Jerusalem mayor says he’ll avoid pride parade to not offend religious
search

Jerusalem mayor says he’ll avoid pride parade to not offend religious

Nir Barkat accused of insensitivity to gay community in light of teen’s murder in parade last year; defends move by saying he supports other LGBT activities; police beef up security

LGBT members surrounded by hundreds of Israeli police officers march on Jaffa street in Jerusalem on August 14, 2015, following the stabbing attack at the annual Jerusalem pride parade on July 30, 2015. (Yonatan Sindel/Flash90)
LGBT members surrounded by hundreds of Israeli police officers march on Jaffa street in Jerusalem on August 14, 2015, following the stabbing attack at the annual Jerusalem pride parade on July 30, 2015. (Yonatan Sindel/Flash90)

A year after Jerusalem’s pride parade was beset by deadly violence and amid a roiling scandal of anti-gay comments by prominent rabbinical figures, the capital’s mayor said he would not attend the highly charged march for fear of offending the religious community, in an interview published Wednesday.

Nir Barkat told newspaper Yedioth Ahronoth that while he supported the LGBT community’s right to march, he could not personally participate.

“It is their right to march. The city of Jerusalem, myself and the police will do everything possible to allow them to enjoy that right. But they must know that it offends others. Tolerance means not only permitting people to march but also to find the way for them to do so without hurting the sensibilities or the feelings of others,” Barkat told the popular tabloid.

The comments set off an immediate firestorm, with at least one politician accusing Barkat of siding with the man who killed a teen, Shira Banki, and injured four others in a stabbing attack on the parade a year ago.

Shira Banki. (Courtesy of the family)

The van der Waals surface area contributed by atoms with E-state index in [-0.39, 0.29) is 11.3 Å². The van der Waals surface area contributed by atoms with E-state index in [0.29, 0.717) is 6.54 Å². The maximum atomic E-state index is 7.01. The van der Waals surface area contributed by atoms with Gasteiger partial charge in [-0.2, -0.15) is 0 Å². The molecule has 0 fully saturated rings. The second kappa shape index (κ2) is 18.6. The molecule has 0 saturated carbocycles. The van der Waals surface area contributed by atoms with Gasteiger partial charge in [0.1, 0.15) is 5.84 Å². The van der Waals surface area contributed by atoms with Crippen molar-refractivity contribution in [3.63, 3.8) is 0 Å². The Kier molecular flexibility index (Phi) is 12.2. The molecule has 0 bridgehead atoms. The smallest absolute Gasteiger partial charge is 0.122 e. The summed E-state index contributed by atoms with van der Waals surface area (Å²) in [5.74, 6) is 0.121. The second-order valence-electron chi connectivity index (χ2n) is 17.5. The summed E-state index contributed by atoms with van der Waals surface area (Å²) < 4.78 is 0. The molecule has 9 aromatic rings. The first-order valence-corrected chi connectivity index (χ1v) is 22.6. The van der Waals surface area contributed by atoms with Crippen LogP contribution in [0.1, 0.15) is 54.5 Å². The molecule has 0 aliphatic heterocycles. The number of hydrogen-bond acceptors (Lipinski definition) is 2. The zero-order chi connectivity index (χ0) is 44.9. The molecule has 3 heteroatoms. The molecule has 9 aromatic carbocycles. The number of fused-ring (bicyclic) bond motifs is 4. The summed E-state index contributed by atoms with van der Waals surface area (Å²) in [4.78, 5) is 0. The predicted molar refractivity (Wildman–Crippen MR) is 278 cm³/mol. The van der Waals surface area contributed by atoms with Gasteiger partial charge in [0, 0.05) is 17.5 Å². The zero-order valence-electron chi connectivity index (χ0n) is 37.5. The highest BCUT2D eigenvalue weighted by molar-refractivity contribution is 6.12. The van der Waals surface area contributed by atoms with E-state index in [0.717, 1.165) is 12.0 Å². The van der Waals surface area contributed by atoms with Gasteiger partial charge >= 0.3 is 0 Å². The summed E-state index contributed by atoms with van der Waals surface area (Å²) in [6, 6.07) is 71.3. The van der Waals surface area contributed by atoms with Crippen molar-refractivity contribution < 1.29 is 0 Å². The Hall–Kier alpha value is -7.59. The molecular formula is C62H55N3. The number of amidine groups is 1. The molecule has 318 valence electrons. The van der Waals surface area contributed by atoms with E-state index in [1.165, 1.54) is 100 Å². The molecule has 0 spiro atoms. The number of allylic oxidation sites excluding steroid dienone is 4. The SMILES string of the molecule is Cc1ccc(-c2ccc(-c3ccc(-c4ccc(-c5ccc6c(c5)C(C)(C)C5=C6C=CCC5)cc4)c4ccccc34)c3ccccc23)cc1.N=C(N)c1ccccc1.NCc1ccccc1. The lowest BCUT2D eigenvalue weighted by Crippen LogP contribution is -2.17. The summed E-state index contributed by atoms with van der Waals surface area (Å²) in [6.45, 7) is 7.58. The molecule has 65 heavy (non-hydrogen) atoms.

Shira Banki. (Courtesy of the family)

Police announced Tuesday they would beef up security surrounding the annual march through central Jerusalem and force participants to undergo a security check, measures intended to prevent the violence that marred the 2015 parade.

The move came a day after the US consulate warned citizens to exercise caution if they attend the parade.

The parents of slain teen Banki have urged the public to attend the parade in her honor and organizers say they expect some 5,000 people to march.

Support for the parade has also ramped up in a lashback to derogatory comments by prominent rabbis, including army preparatory yeshiva head Yigal Levinstein, who referred to gays as “deviants.”

His comments have been condemned by many, from former students to the prime minister, and Barkat joined the chorus, calling the remarks “unneeded” and “damaging to a large community.”

But Barkat also said the march itself was “damaging to the ultra-Orthodox and national-religious communities.”

Nir Barkat, right, speaking to the parents of Shira Banki at a memorial event in Jerusalem on July 19, 2016. (Noam Feiner/Yerushalmim)
Nir Barkat, right, speaking to the parents of Shira Banki at a memorial event in Jerusalem on July 19, 2016. (Noam Feiner/Yerushalmim)

“Jerusalem has a large population that has a hard time with the parade,” he said. “As mayor I represent everyone. The LGBT community needs to be considered, just as the LGBT community needs to be considerate of the Haredi and religious community.”